Cherish the moments

Mother’s diagnosis highlights family’s supportive nature

Story by Langley Leverett, staff writer

The doctor left and the door slipped shut with the final verdict hanging in the air. Silence resonated and all eyes were glued on the ground, the ceiling, anywhere but the mother’s face. Everyone had thought of the possibility, but never did they think breast cancer as a definite prospect.

In 2013, sophomore Racheal Sizemore’s mother scheduled a mammogram, and test results concluded the unwanted assumption. With a record of cancerous activity in past relatives, the thought of acquiring such a disease seemed remote.

“I never thought something like that could happen to her,” Sizemore said. “When she told my family she had cancer, I cried. I thought she wasn’t going to make it and that haunted me.”

She described an internal struggle with watching her mother battle the cancer. Immersed in the horrible possibilities of her family’s future, she found it hard to remain hopeful.

“She had stage 1A,” Sizemore said. ”After her first treatment of chemotherapy, she started losing her hair. It wasn’t until the following New Year’s that we shaved all her hair off. It was very hard for me to watch her go through so much.”

Anxiety took a permanent residence in their home, and they all fretted about her mother’s health.

“We were all pretty worried and scared for her,” Sizemore said. “Everyone was staying positive about it. No one was mad or frustrated.”

Although the news was startling, Sizemore and her family weren’t  too shaken.

“I wasn’t too shocked about it.” Sizemore said. “I have a lot of relatives that have had breast cancer in the past on my mom’s side of the family,”

When the effects of the cancer started taking a toll on her mother, the family started to bond more than ever.

“I’ve always supported her from day one,” Sizemore said. “When she had cancer, everyone supported her. Our church, family, friends, and even people from work all were there for her. My sister helped out with anything she couldn’t do. When my mom started losing her hair, my dad shaved it off for her, and even shaved his own hair in support.”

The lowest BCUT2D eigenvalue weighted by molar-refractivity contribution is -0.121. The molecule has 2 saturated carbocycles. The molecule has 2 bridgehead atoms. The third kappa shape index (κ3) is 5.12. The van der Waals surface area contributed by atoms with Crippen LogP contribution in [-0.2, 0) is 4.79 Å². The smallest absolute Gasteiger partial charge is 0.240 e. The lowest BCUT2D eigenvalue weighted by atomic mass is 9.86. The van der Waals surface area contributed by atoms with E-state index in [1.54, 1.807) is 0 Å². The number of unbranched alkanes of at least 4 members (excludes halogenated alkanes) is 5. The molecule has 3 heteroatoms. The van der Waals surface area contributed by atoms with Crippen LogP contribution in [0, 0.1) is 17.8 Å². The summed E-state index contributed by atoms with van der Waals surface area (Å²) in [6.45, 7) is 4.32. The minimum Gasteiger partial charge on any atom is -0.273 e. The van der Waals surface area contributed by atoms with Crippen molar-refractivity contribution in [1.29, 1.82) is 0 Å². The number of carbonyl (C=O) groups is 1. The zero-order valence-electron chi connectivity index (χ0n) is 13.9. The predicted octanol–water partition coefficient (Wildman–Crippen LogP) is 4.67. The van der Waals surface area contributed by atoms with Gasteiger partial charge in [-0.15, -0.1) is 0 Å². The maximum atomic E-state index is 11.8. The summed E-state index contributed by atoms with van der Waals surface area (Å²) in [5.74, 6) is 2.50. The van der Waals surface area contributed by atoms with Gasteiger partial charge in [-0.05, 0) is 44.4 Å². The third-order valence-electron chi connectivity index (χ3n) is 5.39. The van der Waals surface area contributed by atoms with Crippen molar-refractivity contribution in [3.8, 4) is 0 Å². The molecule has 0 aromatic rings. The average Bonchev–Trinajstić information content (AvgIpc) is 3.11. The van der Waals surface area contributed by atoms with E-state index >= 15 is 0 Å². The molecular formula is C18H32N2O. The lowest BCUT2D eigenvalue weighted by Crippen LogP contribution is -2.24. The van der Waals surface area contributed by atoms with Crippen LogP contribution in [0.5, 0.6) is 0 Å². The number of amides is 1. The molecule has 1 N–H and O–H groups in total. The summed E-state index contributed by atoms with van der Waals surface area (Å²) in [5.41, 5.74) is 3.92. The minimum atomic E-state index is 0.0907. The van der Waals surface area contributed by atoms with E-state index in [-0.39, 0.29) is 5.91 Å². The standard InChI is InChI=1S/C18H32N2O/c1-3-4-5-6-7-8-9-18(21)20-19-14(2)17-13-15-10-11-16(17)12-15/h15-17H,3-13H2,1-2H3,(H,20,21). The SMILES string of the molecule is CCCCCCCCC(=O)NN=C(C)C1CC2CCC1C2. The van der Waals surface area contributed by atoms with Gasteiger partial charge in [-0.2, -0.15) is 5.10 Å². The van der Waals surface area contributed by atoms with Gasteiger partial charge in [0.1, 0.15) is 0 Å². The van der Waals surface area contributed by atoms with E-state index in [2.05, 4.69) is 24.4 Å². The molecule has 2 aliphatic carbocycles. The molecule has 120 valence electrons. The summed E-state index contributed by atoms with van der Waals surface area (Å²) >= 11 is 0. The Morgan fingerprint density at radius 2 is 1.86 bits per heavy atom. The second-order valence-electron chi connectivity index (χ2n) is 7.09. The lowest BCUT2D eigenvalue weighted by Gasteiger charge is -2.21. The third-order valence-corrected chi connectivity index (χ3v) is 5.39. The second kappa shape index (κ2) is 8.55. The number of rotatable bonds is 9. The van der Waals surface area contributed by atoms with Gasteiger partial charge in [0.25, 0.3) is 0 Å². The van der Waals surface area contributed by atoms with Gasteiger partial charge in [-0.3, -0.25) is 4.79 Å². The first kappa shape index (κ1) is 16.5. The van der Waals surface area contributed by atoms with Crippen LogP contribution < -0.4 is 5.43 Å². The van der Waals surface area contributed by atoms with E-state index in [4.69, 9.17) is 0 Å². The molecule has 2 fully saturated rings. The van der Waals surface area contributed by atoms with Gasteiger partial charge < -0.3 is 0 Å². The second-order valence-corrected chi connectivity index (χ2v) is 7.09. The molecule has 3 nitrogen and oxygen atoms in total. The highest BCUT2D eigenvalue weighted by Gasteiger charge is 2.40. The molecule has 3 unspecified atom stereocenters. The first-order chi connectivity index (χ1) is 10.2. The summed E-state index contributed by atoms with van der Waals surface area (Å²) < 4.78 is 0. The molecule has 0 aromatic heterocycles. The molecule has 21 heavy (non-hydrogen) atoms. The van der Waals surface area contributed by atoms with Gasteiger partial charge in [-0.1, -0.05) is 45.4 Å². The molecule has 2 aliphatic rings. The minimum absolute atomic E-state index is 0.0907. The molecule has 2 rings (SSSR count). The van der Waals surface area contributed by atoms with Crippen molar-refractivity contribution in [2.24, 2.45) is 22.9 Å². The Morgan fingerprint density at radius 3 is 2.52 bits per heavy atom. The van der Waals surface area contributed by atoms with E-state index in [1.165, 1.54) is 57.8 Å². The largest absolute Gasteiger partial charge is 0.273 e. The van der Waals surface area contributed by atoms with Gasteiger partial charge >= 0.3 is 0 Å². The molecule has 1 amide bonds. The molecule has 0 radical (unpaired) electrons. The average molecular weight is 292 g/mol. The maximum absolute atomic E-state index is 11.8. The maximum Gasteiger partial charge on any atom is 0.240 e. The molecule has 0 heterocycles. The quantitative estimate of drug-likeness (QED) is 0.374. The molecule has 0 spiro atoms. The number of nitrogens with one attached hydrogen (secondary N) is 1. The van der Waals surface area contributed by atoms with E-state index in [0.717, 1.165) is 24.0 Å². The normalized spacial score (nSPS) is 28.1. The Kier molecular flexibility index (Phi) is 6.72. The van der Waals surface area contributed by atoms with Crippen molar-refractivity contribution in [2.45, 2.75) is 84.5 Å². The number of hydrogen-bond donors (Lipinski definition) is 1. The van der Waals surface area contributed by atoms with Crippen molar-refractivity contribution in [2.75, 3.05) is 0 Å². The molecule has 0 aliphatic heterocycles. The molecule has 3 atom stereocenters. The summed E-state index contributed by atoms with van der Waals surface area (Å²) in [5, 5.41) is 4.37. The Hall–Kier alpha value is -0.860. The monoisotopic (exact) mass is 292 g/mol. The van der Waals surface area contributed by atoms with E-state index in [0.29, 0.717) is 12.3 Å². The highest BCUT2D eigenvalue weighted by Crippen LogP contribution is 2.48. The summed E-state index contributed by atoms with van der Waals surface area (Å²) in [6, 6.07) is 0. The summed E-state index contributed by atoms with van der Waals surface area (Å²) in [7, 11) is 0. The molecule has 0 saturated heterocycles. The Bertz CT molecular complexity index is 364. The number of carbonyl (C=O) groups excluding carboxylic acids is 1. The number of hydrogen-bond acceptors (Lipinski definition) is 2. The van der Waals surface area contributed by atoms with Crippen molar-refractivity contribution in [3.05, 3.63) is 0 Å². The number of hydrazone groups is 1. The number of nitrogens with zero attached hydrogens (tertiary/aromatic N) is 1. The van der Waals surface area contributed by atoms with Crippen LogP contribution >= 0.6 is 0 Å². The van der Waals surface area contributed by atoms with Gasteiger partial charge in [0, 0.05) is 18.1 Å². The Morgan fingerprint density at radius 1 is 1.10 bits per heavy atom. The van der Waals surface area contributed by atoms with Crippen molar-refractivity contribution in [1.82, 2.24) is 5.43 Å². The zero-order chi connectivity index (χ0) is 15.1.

Sizemore emphasizes the importance of the relationship between her sister and herself, and how she will forever care for her younger sibling.

“My parents always have told me that once they are gone, it will just be me and Hunter left,” Sizemore said. “I’ve always been there for her and always will be.”

Furthermore, Sizemore found herself turning away from her religion. She felt she was being penalized with the unknown future of her mother’s health.

“During the whole process of this experience I felt like God was punishing me for not being the best daughter for my mom,” Sizemore said. “This was really hard for me. I also questioned my faith. As I saw my church really help my family get through this process, I started growing closer to Him.”

Despite the hardships, Sizemore took the opportunity to grow in her faith, instead of being dismayed by the misfortune.

“Instead of saying I had to go to church, I now actually love and want to go to church,” Sizemore said. “I try to go to church as much as I can with my family.”

This past Race for the Cure, Sizemore and her mom decked out in pink and supported the fight against breast cancer.

“I loved seeing people run and give money for a good cause,” Sizemore said. “Lots of people ran with purpose. It was like they were finishing the race for the ones who passed away.”

With the cancer eliminated from their lives, Sizemore appreciates her mother now more than ever.

“Looking back on everything she went through, I’m glad I still have her,” Sizemore said. “I’m grateful she is still with me every single day. I cherish the moments I have with her as well.”